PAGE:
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    Author Archive - Alvin Bacani (Research Engineer)




    Opera recently disclosed that attackers compromised their network and stole at least one expired Opera code signing certificate. The attackers then used this certificate to sign their malware, which tricked the target system and (even) security software into thinking that the file was legitimate.

    We obtained a sample of the said malware (which is detected as TSPY_FAREIT.ACU) that bears the outdated Opera certificate (see screenshot below). Similar to what Opera reported, the sample we acquired poses as an Opera update.

    Once executed, TSPY_FAREIT.ACU steals crucial information from certain FTP clients or file managers including usernames, passwords, and server names.

    Opera-fake-certificate-1
    Figure 1. Screenshot of stolen old Opera digital certificate

    Aside from FTP clients, TSPY_FAREIT.ACU gathers more information from Internet browsers (which include Mozilla Firefox, Google Chrome, and interestingly Opera), usually those stored on these browsers. These data are typically login credentials for as social networking, banking, and e-commerce websites etc. Using these information, the people behind the malware can get hold of your various online accounts or even initiate unauthorized transactions. They can also profit from these stolen data by selling these to the underground market.

    Opera estimates that several thousand of Windows users are affected as a result of their installed Opera software automatically installing the said malware bearing the outdated certificate. To address this issue, the software vendor promised to release a new version of their browser.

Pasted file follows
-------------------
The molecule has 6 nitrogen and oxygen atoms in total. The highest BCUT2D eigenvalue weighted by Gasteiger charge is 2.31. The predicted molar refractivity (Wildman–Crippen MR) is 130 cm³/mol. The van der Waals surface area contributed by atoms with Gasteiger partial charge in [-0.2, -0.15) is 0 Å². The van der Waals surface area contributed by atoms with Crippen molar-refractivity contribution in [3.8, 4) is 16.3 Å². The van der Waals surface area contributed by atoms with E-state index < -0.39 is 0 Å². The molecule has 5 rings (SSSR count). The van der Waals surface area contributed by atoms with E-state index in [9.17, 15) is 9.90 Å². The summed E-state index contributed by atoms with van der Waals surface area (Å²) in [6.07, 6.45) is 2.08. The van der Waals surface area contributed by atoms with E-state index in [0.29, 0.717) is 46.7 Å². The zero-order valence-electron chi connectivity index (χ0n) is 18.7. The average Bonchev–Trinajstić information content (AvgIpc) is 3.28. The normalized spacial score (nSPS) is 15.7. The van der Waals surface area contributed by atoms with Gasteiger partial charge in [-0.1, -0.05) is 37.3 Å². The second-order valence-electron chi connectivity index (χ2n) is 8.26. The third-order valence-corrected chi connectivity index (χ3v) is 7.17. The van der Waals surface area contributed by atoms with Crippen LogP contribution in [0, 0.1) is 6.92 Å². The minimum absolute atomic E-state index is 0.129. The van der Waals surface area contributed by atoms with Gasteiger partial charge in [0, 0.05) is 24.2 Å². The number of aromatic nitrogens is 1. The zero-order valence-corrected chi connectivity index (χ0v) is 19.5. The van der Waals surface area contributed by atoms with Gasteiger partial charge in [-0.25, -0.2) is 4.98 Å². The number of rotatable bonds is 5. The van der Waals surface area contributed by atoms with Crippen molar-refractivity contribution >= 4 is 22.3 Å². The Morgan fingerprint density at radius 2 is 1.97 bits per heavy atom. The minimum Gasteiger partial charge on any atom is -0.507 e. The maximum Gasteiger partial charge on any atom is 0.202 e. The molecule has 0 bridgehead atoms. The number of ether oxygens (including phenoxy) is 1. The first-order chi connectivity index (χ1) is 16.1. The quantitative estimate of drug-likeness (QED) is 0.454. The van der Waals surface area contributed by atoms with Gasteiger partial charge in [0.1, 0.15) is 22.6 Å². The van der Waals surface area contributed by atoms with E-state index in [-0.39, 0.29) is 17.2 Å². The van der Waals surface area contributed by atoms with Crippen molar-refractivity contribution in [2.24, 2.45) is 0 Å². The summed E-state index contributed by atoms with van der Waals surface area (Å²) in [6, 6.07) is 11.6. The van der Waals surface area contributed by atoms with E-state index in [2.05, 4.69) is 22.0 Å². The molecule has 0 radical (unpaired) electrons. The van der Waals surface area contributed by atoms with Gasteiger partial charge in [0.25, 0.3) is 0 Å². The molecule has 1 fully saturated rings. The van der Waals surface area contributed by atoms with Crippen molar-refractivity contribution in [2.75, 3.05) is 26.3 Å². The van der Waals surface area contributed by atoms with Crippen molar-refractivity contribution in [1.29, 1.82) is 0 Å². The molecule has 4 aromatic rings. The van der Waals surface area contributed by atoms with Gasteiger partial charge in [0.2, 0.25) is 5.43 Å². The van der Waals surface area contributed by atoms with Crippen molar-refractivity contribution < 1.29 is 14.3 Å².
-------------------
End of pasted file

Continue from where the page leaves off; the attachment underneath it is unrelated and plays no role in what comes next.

This abuse of digital certificate to keep malware under the radar is not a new trick and has been proven effective in the past. A good example is the notorious FLAME attack that uses components bearing Microsoft-issued certificates. The screen-locking malware Police Ransomware was also previously found using fake digital certificates, in an attempt to elude digital certificate checks.

    Opera is also not the first software vendor to release an advisory warning its users of malware bearing their digital certificates. Last year Adobe issued an advisory informing users of malicious utilities carrying legitimated Adobe certificates.

    Trend Micro detects and deletes the said spyware bearing the said certificate. You may visit Opera’s site to know more about their advisory.

    With additional insights from Threat Researcher Alvin John Nieto.

     
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